Other title(s): Beyond basics : the growth of post-primary education in Kenya
Author(s): Prizzon, Annalisa; Hine, Sébastien; Nicolai, Susan
Organisation(s): Overseas Development Institute (UK)
Pages: 47 p.
This study describes the remarkable progress in education access at the post-primary level in Kenya in the last decade and the driving factors behind it. School life expectancy in Kenya increased by a third in the last decade, from 8.4 years in 2000 to 11 years in 2009 - outpacing most other African countries. This figure captures improvements in the transition rate from primary to secondary level, a jump in completion rates at secondary level and quadrupled enrolment to tertiary education (from a very low base). Gender equity is another area of long-term progress in post-primary education in Kenya.
Four key factors drove the expansion of both secondary and tertiary education in Kenya. Firstly, there was an increasing call for higher levels of education by communities, boosted by a growing demand by private employers for post-primary educational qualifications. Secondly, a strong political commitment to education emerged (including a commitment to education beyond basic levels), which involved several bold policy moves that were essentially game changers for the system. Thirdly, significant domestic and international resources were targeted at education, with largely domestic funds supporting post-primary levels. Fourthly, communities and the private sector have played a long-standing role in establishing provision of secondary education and more recently tertiary level education.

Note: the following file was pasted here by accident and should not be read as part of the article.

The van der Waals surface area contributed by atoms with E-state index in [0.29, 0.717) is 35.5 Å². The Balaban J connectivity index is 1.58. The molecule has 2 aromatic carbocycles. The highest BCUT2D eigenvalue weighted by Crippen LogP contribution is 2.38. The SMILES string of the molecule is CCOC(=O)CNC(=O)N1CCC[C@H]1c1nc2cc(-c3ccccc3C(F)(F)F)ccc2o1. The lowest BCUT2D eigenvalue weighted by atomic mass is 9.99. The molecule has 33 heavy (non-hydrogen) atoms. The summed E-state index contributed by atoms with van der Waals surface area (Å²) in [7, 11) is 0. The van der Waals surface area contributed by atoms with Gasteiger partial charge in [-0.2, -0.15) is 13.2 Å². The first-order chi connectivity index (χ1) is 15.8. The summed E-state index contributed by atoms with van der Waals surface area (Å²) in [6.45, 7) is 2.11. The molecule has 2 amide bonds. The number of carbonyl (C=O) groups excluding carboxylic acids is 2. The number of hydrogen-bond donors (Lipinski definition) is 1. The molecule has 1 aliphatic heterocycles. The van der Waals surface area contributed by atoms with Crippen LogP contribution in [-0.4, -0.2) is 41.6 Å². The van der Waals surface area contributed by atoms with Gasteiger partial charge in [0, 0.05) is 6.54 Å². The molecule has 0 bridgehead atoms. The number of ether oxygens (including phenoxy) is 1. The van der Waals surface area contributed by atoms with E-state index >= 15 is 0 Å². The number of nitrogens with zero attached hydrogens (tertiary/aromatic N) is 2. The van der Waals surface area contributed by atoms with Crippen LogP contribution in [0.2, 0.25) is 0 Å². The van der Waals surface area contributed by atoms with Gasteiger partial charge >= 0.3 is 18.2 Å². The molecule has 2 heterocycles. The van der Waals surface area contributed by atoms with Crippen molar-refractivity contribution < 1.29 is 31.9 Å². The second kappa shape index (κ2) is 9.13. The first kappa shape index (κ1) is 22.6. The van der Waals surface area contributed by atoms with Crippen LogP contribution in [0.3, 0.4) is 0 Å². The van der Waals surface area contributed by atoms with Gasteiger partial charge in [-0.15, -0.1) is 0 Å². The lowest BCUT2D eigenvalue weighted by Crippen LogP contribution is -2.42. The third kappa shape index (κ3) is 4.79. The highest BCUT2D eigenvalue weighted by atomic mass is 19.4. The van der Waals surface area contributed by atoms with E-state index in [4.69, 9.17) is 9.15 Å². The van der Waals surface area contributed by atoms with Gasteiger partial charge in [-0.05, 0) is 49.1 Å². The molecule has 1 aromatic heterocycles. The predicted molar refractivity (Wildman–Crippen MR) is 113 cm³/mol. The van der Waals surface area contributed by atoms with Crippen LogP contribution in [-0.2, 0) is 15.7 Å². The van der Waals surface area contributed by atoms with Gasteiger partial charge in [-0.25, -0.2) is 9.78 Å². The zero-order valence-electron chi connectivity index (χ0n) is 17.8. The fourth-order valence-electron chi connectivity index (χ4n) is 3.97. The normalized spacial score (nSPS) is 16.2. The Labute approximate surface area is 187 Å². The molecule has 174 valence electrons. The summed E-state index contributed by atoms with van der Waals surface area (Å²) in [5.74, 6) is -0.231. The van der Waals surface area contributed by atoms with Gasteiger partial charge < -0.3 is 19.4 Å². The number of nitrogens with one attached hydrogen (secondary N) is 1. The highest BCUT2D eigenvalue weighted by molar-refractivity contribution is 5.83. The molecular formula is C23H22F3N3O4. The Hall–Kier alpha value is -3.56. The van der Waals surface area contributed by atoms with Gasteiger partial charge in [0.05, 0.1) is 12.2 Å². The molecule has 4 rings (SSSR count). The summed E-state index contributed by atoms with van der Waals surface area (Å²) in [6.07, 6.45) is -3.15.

As primary school enrolment continues to grow worldwide, Kenya’s story of expansion of secondary and tertiary education is at the forefront of a trajectory many other developing countries will be experiencing in coming years. While the Kenyan education system faces several fundamental challenges, including broad inequalities, poor quality, fragile school-to-work transitions and financial sustainability, its progress in post-primary education may offer lessons for other countries needing to improve secondary and tertiary opportunities.